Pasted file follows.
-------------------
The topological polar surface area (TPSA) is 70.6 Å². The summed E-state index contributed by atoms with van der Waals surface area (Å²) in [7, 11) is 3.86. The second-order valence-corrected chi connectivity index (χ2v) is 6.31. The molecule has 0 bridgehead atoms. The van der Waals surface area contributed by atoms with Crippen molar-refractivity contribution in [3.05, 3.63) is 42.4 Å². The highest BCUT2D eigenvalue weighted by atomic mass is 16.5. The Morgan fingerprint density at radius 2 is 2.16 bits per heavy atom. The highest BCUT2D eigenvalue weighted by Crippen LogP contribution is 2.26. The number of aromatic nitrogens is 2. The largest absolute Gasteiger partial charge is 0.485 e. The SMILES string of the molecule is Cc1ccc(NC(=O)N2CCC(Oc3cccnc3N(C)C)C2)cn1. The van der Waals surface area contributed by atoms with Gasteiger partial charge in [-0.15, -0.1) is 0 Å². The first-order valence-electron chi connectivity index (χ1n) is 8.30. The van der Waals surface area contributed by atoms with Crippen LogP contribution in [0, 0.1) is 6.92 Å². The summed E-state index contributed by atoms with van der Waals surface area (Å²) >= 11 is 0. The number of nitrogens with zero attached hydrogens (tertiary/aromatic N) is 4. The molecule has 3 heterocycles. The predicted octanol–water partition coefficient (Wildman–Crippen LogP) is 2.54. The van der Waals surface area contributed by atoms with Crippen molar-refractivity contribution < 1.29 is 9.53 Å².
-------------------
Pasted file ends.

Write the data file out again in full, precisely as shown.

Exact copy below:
The topological polar surface area (TPSA) is 70.6 Å². The summed E-state index contributed by atoms with van der Waals surface area (Å²) in [7, 11) is 3.86. The second-order valence-corrected chi connectivity index (χ2v) is 6.31. The molecule has 0 bridgehead atoms. The van der Waals surface area contributed by atoms with Crippen molar-refractivity contribution in [3.05, 3.63) is 42.4 Å². The highest BCUT2D eigenvalue weighted by atomic mass is 16.5. The Morgan fingerprint density at radius 2 is 2.16 bits per heavy atom. The highest BCUT2D eigenvalue weighted by Crippen LogP contribution is 2.26. The number of aromatic nitrogens is 2. The largest absolute Gasteiger partial charge is 0.485 e. The SMILES string of the molecule is Cc1ccc(NC(=O)N2CCC(Oc3cccnc3N(C)C)C2)cn1. The van der Waals surface area contributed by atoms with Gasteiger partial charge in [-0.15, -0.1) is 0 Å². The first-order valence-electron chi connectivity index (χ1n) is 8.30. The van der Waals surface area contributed by atoms with Crippen LogP contribution in [0, 0.1) is 6.92 Å². The summed E-state index contributed by atoms with van der Waals surface area (Å²) >= 11 is 0. The number of nitrogens with zero attached hydrogens (tertiary/aromatic N) is 4. The molecule has 3 heterocycles. The predicted octanol–water partition coefficient (Wildman–Crippen LogP) is 2.54. The van der Waals surface area contributed by atoms with Crippen molar-refractivity contribution < 1.29 is 9.53 Å².